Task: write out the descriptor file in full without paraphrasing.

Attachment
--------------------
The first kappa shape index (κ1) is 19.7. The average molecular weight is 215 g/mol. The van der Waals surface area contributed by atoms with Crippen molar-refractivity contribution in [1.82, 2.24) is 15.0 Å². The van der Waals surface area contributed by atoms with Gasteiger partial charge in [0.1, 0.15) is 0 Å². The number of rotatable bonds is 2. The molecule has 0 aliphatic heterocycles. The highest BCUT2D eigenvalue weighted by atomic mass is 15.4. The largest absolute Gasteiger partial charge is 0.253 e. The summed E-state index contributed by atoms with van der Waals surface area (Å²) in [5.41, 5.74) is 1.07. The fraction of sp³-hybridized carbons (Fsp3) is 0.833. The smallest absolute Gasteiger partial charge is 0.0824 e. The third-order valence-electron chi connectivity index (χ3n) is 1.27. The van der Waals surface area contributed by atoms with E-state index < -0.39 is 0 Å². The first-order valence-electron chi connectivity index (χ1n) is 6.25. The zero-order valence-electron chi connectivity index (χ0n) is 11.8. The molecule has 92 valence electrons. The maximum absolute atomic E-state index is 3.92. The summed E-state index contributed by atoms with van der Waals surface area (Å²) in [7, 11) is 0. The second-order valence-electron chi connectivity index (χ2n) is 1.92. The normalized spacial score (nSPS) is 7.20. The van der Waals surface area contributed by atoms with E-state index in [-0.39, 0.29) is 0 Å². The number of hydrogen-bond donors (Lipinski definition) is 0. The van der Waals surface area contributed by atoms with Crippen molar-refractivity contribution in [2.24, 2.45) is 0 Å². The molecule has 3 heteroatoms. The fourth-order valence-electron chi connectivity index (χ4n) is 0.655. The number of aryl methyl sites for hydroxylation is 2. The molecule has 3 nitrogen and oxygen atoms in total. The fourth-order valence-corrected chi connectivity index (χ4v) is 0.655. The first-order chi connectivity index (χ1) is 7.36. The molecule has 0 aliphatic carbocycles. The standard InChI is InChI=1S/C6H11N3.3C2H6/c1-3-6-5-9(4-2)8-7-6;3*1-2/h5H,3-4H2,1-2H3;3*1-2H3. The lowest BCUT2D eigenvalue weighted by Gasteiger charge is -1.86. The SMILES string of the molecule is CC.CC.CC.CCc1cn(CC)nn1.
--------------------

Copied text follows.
The first kappa shape index (κ1) is 19.7. The average molecular weight is 215 g/mol. The van der Waals surface area contributed by atoms with Crippen molar-refractivity contribution in [1.82, 2.24) is 15.0 Å². The van der Waals surface area contributed by atoms with Gasteiger partial charge in [0.1, 0.15) is 0 Å². The number of rotatable bonds is 2. The molecule has 0 aliphatic heterocycles. The highest BCUT2D eigenvalue weighted by atomic mass is 15.4. The largest absolute Gasteiger partial charge is 0.253 e. The summed E-state index contributed by atoms with van der Waals surface area (Å²) in [5.41, 5.74) is 1.07. The fraction of sp³-hybridized carbons (Fsp3) is 0.833. The smallest absolute Gasteiger partial charge is 0.0824 e. The third-order valence-electron chi connectivity index (χ3n) is 1.27. The van der Waals surface area contributed by atoms with E-state index < -0.39 is 0 Å². The first-order valence-electron chi connectivity index (χ1n) is 6.25. The zero-order valence-electron chi connectivity index (χ0n) is 11.8. The molecule has 92 valence electrons. The maximum absolute atomic E-state index is 3.92. The summed E-state index contributed by atoms with van der Waals surface area (Å²) in [7, 11) is 0. The second-order valence-electron chi connectivity index (χ2n) is 1.92. The normalized spacial score (nSPS) is 7.20. The van der Waals surface area contributed by atoms with E-state index in [-0.39, 0.29) is 0 Å². The number of hydrogen-bond donors (Lipinski definition) is 0. The van der Waals surface area contributed by atoms with Crippen molar-refractivity contribution in [2.24, 2.45) is 0 Å². The molecule has 3 heteroatoms. The fourth-order valence-electron chi connectivity index (χ4n) is 0.655. The number of aryl methyl sites for hydroxylation is 2. The molecule has 3 nitrogen and oxygen atoms in total. The fourth-order valence-corrected chi connectivity index (χ4v) is 0.655. The first-order chi connectivity index (χ1) is 7.36. The molecule has 0 aliphatic carbocycles. The standard InChI is InChI=1S/C6H11N3.3C2H6/c1-3-6-5-9(4-2)8-7-6;3*1-2/h5H,3-4H2,1-2H3;3*1-2H3. The lowest BCUT2D eigenvalue weighted by Gasteiger charge is -1.86. The SMILES string of the molecule is CC.CC.CC.CCc1cn(CC)nn1.